The dry, gritty garden soil unfriendly to so many plants meets its match in compact, daisy-flowering gazania (Gazania rigens). Perennial in U.S. Department of Agriculture plant hardiness zones 9 through 11 and a summer-blooming annual elsewhere, gazania carpets the ground in radiant shades of white, pink, yellow, orange and red. When its faded flowers are removed to promote new ones, gazania provides nearly non-stop color. To take full advantage of its trailing habit, grow the South African native -- commonly known as treasure flower -- in rock gardens, border edgings or containers.
Garden Sun and Soil
Give your garden treasure flowers a site with at least six hours of daily sun. They're great plants for sandy or gravelly, relatively infertile soil. The only soil they don't like is a heavy, slowly draining one. To create a solid blanket of color, space your plants 12 to 18 inches apart. Covering the bed with a 2-inch layer of organic mulch such as ground bark discourages weeds while the roots establish.
Container Growing Medium
Container treasure flowers do best in a light, porous growing medium formulated for succulents or cactus plants. If you prefer, make your own potting mix of 2 parts loam and 1 part each of coarse sand and peat moss. Use pots with drainage holes, and set the plants 6 to 9 inches apart at the same depth they were growing in their nursery pots.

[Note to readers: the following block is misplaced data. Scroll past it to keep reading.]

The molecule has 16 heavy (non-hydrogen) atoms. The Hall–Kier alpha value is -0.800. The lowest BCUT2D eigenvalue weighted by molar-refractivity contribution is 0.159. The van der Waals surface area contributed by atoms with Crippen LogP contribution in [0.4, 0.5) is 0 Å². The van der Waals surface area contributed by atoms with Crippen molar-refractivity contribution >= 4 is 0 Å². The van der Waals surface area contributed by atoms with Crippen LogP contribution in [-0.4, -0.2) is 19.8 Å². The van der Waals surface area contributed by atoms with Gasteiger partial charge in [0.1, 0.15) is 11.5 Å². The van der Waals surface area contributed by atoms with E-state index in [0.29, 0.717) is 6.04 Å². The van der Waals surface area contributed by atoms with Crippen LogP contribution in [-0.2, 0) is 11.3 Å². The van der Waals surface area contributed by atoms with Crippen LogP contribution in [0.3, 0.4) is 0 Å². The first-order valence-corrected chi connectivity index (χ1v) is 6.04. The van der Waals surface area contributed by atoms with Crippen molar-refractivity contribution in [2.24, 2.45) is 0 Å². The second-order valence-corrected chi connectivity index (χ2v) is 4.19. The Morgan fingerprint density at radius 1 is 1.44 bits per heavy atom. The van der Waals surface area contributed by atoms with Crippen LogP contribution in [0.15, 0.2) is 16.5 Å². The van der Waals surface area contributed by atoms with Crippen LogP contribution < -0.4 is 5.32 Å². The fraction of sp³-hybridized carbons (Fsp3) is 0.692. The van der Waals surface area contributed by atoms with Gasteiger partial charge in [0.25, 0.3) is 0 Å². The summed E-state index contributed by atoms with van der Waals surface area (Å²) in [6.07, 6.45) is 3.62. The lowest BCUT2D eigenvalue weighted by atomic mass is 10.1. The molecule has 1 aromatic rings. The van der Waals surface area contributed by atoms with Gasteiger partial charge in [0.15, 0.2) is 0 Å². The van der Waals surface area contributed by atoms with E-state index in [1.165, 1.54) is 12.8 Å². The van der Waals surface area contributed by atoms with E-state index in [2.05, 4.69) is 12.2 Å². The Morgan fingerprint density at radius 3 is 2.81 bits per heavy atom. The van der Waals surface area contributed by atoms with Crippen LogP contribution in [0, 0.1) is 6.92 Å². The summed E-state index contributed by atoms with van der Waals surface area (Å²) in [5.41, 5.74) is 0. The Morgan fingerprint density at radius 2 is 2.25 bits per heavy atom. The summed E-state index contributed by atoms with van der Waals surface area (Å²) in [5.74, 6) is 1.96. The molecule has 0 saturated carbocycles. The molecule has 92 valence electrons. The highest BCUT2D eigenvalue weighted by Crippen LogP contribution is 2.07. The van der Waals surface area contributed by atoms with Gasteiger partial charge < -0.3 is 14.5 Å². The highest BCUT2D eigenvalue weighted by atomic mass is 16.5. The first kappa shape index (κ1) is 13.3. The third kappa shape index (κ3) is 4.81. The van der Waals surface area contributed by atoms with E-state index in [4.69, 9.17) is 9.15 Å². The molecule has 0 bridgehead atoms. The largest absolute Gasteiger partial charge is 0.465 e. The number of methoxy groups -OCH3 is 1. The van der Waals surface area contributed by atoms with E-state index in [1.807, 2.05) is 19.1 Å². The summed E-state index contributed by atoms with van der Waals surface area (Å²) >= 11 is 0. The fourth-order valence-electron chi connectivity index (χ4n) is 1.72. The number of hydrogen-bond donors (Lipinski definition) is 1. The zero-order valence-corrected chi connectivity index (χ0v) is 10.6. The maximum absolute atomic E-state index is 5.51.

Crown or stem rot from overwatering is a leading cause of death among treasure flowers. To avoid these problems, keep the soil or medium consistently moist, but never wet, while the plants adjust to their new location. After they begin putting out new above-ground growth, water them thoroughly. Then let the top 3 inches of soil become dry to the touch before watering again. Container plants overwintering indoors need watering once weekly, or whenever the medium is completely dry.
Excessively fertilized treasure flowers produce lots of lush leaves and very few flowers. Garden plants don't need any fertilizing. For container plants, a single spring application of continuous-release, 13-13-13 granulated fertilizer is sufficient. The amount of fertilizer varies with pot size. Give treasure flowers in a 10-inch container about 2 tablespoons, or the label's specified amount. Sprinkle the granules evenly around the plants, mix them lightly into the top 1 inch of medium and water well.
Dealing With Disease
Other than water-related crown or stem rot, disease seldom bothers treasure flowers. Powdery mildew, a patchy, white or grayish fungus, occasionally affects plants growing in too much shade. Prune and dispose the mildewed leaves, disinfecting your tools in rubbing alcohol between cuts and after use so they don't spread the problem. Prevent new outbreaks by sprinkling the remaining foliage lightly with water so spores landing on them won't germinate. Various leaf-spot fungi also attack treasure flowers. Remove the blemished leaves and keep the soil free of potentially infected debris. Leaf-spot disease needs a moist environment, so keep the plants dry when you water.
Like diseases, most insects ignore treasure flowers. The rare exceptions are mealybugs resembling mounds of white wax or cotton fluff on the stems and leaves. They drain sap and excrete gooey, transparent waste called honeydew. To control them, mix a solution of 1 quart of rubbing alcohol, 4 teaspoons of ready-to-use insecticidal soap and 1 gallon of water. Spray until it drips from all the plants' surfaces, and repeat daily or every other day until the bugs are gone.